Cover image by Gabi Sibley



I started the editorial for this Gender + Violence issue being aware that here in India we were approaching a year since the Delhi Gang Rape. In the few weeks since this issue has come out, another significant story about violence has surfaced. The proprietor and editor of the news magazine, Tehelka, faces arrest for sexually molesting a young colleague.

Tehelka made a name for itself reporting on crime and corruption and for some years lived up to their motto ‘Free, fair, fearless’.  Unfortunately, Tejpal, for all his assumed sophistication, urbanity and intelligence has devolved to resorting to what men faced with rape charges tend to do – blame the victim.

In the week since the case exploded on our screens, there have been some casualties aside from the victim, most significantly, the ethics of reporting on sexual violence; emails from Tehelka being leaked including personal details about the crime, which the victim did not want to publicise. There has been a concerted effort on social media by some journalists to talk about the ethics of reporting in cases of sexual violence. Here is their new Tumblr – Report Responsibly

A friend said to me the other day that there was too much Tehelka in the air,  the echo chamber reverberating with the tweets of journalists and their friends. What has this to do with the rest of India? My response was that this story is as significant as the Delhi Gang Rape, a case which I think shook India and the world. If the Delhi Gang Rape made it obvious our women aren’t safe on the streets, then the Tejpal case reveals what Indian women have known for long now – we aren’t safe in places of work either.  It is, as Arundhati Roy says, ‘rape number two’. This time the abuser isn’t a poor, uneducated young man from the hinterland. This time the abuser is a well-to-do, powerful, successful, upper class magazine magazine editor & proprietor.  Every myth and stereotype we nurture about women, men and violence ought to be consigned to the rubbish heap.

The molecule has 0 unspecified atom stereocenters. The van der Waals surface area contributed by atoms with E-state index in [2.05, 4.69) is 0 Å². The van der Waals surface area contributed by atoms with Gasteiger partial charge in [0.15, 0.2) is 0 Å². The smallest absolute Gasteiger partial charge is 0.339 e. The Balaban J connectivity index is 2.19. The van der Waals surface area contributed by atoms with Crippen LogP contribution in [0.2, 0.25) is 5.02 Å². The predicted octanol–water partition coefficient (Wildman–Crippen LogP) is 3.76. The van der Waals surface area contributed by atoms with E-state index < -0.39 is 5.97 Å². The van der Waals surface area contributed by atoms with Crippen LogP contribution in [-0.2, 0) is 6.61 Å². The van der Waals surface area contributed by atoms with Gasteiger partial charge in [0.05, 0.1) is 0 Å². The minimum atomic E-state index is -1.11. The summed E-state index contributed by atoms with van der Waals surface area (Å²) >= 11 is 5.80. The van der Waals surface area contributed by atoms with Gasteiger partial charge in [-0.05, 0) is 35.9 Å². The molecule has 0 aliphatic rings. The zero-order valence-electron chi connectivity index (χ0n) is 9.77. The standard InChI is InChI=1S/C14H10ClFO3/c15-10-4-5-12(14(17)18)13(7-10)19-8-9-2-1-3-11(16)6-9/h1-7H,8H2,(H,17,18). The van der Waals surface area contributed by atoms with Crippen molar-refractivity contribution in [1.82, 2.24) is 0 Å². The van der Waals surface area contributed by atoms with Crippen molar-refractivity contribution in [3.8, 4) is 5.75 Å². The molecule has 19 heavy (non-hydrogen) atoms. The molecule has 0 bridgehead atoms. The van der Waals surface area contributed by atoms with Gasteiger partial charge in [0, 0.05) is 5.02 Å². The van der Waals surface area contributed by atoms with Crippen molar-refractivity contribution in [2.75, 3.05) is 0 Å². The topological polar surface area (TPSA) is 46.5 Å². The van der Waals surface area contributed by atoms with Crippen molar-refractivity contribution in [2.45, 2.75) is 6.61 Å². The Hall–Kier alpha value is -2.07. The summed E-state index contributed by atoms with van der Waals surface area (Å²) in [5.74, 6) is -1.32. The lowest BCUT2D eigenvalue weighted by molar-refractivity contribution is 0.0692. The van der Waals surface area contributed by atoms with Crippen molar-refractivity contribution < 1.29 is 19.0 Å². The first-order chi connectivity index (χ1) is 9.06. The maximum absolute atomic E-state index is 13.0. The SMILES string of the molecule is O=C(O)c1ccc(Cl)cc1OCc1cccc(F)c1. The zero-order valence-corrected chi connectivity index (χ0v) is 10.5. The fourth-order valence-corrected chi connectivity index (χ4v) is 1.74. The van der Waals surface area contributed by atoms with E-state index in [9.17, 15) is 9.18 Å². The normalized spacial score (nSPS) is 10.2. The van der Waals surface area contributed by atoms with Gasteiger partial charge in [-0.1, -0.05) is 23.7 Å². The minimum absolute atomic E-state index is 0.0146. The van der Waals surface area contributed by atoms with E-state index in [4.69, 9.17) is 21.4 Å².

India has an excellent sexual harassment at the workplace law, called Vishakha, which actually encourages prevention of sexual harassment at the workplace and establishes guidelines for investigation into complaints. That many organisations have not instituted sexual harassment prevention policies and complaints mechanisms is hopefully going to change. There is a crowdsourced effort to document how many media institutions actually have these mechanisms in place.  And in less than a year since it was drafted, the newly amended Indian sexual assault law is being put to the test.

In another curious twist of timing, Nov 25-Dec 10 is the annual global ’16 Days of Activism Against Violence’ Campaign.  India has a lot to campaign for this year.


Maya Ganesh
November 28, 2013